Here’s a surprising detail from Friday's jobs report: America is seeing insatiable building demand, but the sector that most directly benefits is shedding workers.
Why it matters: A material crunch and supply chain mess are holding down job gains.
Driving the news: The construction sector shed 20,000 jobs in May.
- In April, the industry (on net) added no jobs at all.
What’s happening: Last month’s losses were almost entirely driven by a steep decline of specialty trade contractors. Think roofers, drywallers or pipefitters — specifically those working on commercial projects.
- "A lot of it could be ... getting [construction] materials on job sites," Labor Secretary Marty Walsh told CNBC Friday.
The big picture: Home prices nationally rose the most since 2005, data out last week showed — a byproduct of strong demand, but not enough supply.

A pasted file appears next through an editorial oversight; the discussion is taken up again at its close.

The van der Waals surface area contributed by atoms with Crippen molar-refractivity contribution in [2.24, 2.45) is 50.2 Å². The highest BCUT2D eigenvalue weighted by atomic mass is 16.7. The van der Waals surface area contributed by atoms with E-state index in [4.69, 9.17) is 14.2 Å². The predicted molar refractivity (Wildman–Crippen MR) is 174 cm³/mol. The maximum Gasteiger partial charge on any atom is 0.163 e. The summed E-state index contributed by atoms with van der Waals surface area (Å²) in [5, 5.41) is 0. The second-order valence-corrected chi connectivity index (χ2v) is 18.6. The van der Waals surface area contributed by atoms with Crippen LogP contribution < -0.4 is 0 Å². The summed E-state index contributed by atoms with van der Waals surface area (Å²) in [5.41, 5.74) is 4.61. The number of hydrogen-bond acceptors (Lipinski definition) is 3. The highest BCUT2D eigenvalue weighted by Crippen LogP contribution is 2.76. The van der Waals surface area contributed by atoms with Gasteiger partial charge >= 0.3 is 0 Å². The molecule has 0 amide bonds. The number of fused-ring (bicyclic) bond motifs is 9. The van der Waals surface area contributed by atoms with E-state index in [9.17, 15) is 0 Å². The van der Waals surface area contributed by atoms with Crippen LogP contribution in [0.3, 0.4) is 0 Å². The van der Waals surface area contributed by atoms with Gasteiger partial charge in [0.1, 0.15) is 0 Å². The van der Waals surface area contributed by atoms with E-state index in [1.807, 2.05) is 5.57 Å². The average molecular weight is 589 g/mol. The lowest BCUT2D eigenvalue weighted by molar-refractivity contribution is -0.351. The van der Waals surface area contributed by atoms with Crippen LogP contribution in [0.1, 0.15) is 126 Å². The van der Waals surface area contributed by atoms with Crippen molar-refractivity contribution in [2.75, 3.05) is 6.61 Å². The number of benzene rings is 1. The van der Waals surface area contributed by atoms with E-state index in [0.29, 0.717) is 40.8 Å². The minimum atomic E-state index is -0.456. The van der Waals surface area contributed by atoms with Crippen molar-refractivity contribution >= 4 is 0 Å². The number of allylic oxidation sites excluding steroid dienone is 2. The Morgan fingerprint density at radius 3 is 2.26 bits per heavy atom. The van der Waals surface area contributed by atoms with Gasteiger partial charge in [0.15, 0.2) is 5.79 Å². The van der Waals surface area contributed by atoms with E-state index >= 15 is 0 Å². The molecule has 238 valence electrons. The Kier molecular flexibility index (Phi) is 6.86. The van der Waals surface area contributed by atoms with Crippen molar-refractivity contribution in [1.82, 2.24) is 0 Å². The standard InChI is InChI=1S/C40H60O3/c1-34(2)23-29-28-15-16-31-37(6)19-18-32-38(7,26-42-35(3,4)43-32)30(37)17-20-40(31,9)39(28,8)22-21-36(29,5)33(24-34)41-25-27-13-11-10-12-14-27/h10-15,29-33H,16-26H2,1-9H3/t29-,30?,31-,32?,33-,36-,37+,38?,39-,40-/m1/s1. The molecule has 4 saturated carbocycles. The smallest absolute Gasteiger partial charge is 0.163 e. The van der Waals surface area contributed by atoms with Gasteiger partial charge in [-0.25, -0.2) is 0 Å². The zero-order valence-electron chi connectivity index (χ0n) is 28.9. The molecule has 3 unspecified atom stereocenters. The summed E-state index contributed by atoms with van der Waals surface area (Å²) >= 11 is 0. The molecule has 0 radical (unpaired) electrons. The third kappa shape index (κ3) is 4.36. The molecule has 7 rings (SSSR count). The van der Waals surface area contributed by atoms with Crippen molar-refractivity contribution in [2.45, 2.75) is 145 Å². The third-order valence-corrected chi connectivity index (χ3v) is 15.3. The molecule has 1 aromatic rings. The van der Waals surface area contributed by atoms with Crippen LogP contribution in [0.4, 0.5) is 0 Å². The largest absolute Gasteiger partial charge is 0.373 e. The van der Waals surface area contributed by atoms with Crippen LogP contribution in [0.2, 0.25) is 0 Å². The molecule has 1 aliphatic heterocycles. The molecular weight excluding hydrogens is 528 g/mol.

- Commercial building — particularly for fulfillment or data centers — is heating up too, says Anirban Basu, chief economist at Associated Builders and Contractors, an industry trade group.
But, but, but: Builders are struggling to source crucial materials like lumber, iron and steel — and prices for them have skyrocketed.
How it's playing out: "Projects are being postponed, then, of course, some construction workers are being released from employment," says Basu.
What to watch: Residential construction added a mere 1,900 jobs last month, a slower pace than what the country’s housing boom might suggest, Doug Duncan, Fannie Mae’s chief economist, told Housing Wire.